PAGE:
Today, TAVI represents an effective therapeutic alternative to conventional aortic valve replacement for patients who are at high risk or with contraindications to surgery, and the combination of the transfemoral and transapical approaches further increases the number of patients who can be treated. In the future, randomized controlled trials and comprehensive registries with longer follow-up will help to better define the safety and the durability, and subsequently, indications of the technique and the respective places of the transfemoral and transapical approaches.
Jacquelline Partarrieu | EurekAlert!
UCLA engineers use deep learning to reconstruct holograms and improve optical microscopy
22.11.2017 | University of California - Los Angeles
First transcatheter implant for diastolic heart failure successful
16.11.2017 | The Ohio State University Wexner Medical Center
The WHO reports an estimated 429,000 malaria deaths each year. The disease mostly affects tropical and subtropical regions and in particular the African continent. The Fraunhofer Institute for Silicate Research ISC teamed up with the Fraunhofer Institute for Molecular Biology and Applied Ecology IME and the Institute of Tropical Medicine at the University of Tübingen for a new test method to detect malaria parasites in blood. The idea of the research project “NanoFRET” is to develop a highly sensitive and reliable rapid diagnostic test so that patient treatment can begin as early as possible.
Malaria is caused by parasites transmitted by mosquito bite. The most dangerous form of malaria is malaria tropica. Left untreated, it is fatal in most cases....
The formation of stars in distant galaxies is still largely unexplored. For the first time, astron-omers at the University of Geneva have now been able to closely observe a star system six billion light-years away. In doing so, they are confirming earlier simulations made by the University of Zurich. One special effect is made possible by the multiple reflections of images that run through the cosmos like a snake.
Today, astronomers have a pretty accurate idea of how stars were formed in the recent cosmic past. But do these laws also apply to older galaxies? For around a...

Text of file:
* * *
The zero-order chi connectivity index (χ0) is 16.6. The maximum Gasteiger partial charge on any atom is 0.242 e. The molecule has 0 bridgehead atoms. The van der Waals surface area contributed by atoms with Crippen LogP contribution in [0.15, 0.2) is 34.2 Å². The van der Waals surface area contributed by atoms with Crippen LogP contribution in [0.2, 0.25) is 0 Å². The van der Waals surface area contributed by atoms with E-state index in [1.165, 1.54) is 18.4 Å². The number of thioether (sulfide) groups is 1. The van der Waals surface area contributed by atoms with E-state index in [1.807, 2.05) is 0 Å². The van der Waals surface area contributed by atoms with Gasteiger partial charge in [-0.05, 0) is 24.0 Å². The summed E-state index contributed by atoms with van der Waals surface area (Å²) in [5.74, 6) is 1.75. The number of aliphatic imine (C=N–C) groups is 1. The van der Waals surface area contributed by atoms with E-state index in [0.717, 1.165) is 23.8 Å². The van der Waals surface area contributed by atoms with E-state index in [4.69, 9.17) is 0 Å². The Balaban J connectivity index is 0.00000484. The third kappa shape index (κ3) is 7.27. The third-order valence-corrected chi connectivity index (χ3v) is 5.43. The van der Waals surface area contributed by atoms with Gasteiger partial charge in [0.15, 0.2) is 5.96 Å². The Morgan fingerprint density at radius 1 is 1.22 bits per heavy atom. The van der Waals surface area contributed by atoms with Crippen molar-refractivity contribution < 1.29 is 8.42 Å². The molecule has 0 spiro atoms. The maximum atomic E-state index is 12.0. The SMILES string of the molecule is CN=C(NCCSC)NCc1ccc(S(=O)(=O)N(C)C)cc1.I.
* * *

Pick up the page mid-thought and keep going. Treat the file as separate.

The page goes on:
Just because someone is smart and well-motivated doesn't mean he or she can learn the visual skills needed to excel at tasks like matching fingerprints, interpreting medical X-rays, keeping track of aircraft on radar displays or forensic face matching.
That is the implication of a new study which shows for the first time that there is a broad range of differences in people's visual ability and that these...
Computer Tomography (CT) is a standard procedure in hospitals, but so far, the technology has not been suitable for imaging extremely small objects. In PNAS, a team from the Technical University of Munich (TUM) describes a Nano-CT device that creates three-dimensional x-ray images at resolutions up to 100 nanometers. The first test application: Together with colleagues from the University of Kassel and Helmholtz-Zentrum Geesthacht the researchers analyzed the locomotory system of a velvet worm.
During a CT analysis, the object under investigation is x-rayed and a detector measures the respective amount of radiation absorbed from various angles....
The quantum world is fragile; error correction codes are needed to protect the information stored in a quantum object from the deteriorating effects of noise. Quantum physicists in Innsbruck have developed a protocol to pass quantum information between differently encoded building blocks of a future quantum computer, such as processors and memories. Scientists may use this protocol in the future to build a data bus for quantum computers. The researchers have published their work in the journal Nature Communications.
Future quantum computers will be able to solve problems where conventional computers fail today. We are still far away from any large-scale implementation,...
15.11.2017 | Event News
15.11.2017 | Event News
30.10.2017 | Event News
22.11.2017 | Business and Finance
22.11.2017 | Physics and Astronomy
22.11.2017 | Physics and Astronomy